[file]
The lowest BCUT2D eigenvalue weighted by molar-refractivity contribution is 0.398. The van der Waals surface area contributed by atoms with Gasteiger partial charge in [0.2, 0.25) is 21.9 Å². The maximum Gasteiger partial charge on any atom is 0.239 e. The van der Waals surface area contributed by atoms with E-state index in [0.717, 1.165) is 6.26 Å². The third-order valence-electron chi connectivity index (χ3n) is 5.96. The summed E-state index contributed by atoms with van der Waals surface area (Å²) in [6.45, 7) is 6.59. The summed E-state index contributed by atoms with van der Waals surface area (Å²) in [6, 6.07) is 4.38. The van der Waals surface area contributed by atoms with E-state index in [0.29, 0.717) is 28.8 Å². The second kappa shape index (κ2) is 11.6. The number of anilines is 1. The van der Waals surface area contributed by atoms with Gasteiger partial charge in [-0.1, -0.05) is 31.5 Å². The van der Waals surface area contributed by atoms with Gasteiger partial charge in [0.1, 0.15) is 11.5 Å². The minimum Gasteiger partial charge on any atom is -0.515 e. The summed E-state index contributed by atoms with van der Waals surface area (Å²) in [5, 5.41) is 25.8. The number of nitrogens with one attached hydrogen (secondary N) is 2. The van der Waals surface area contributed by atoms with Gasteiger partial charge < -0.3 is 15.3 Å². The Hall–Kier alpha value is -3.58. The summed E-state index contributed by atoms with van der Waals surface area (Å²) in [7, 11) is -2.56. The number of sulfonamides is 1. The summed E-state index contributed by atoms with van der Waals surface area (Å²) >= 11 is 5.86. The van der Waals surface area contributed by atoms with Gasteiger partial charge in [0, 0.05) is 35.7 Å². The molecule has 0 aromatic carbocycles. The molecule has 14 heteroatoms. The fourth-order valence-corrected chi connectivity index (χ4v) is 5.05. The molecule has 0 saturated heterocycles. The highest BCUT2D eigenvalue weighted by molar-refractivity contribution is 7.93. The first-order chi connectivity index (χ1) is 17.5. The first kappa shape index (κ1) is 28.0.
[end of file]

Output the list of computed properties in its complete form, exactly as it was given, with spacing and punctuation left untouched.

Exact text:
The lowest BCUT2D eigenvalue weighted by molar-refractivity contribution is 0.398. The van der Waals surface area contributed by atoms with Gasteiger partial charge in [0.2, 0.25) is 21.9 Å². The maximum Gasteiger partial charge on any atom is 0.239 e. The van der Waals surface area contributed by atoms with E-state index in [0.717, 1.165) is 6.26 Å². The third-order valence-electron chi connectivity index (χ3n) is 5.96. The summed E-state index contributed by atoms with van der Waals surface area (Å²) in [6.45, 7) is 6.59. The summed E-state index contributed by atoms with van der Waals surface area (Å²) in [6, 6.07) is 4.38. The van der Waals surface area contributed by atoms with E-state index in [0.29, 0.717) is 28.8 Å². The second kappa shape index (κ2) is 11.6. The number of anilines is 1. The van der Waals surface area contributed by atoms with Gasteiger partial charge in [-0.1, -0.05) is 31.5 Å². The van der Waals surface area contributed by atoms with Gasteiger partial charge in [0.1, 0.15) is 11.5 Å². The minimum Gasteiger partial charge on any atom is -0.515 e. The summed E-state index contributed by atoms with van der Waals surface area (Å²) in [5, 5.41) is 25.8. The number of nitrogens with one attached hydrogen (secondary N) is 2. The van der Waals surface area contributed by atoms with Gasteiger partial charge < -0.3 is 15.3 Å². The Hall–Kier alpha value is -3.58. The summed E-state index contributed by atoms with van der Waals surface area (Å²) in [7, 11) is -2.56. The number of sulfonamides is 1. The summed E-state index contributed by atoms with van der Waals surface area (Å²) >= 11 is 5.86. The van der Waals surface area contributed by atoms with Gasteiger partial charge in [0, 0.05) is 35.7 Å². The molecule has 0 aromatic carbocycles. The molecule has 14 heteroatoms. The fourth-order valence-corrected chi connectivity index (χ4v) is 5.05. The molecule has 0 saturated heterocycles. The highest BCUT2D eigenvalue weighted by molar-refractivity contribution is 7.93. The first-order chi connectivity index (χ1) is 17.5. The first kappa shape index (κ1) is 28.0.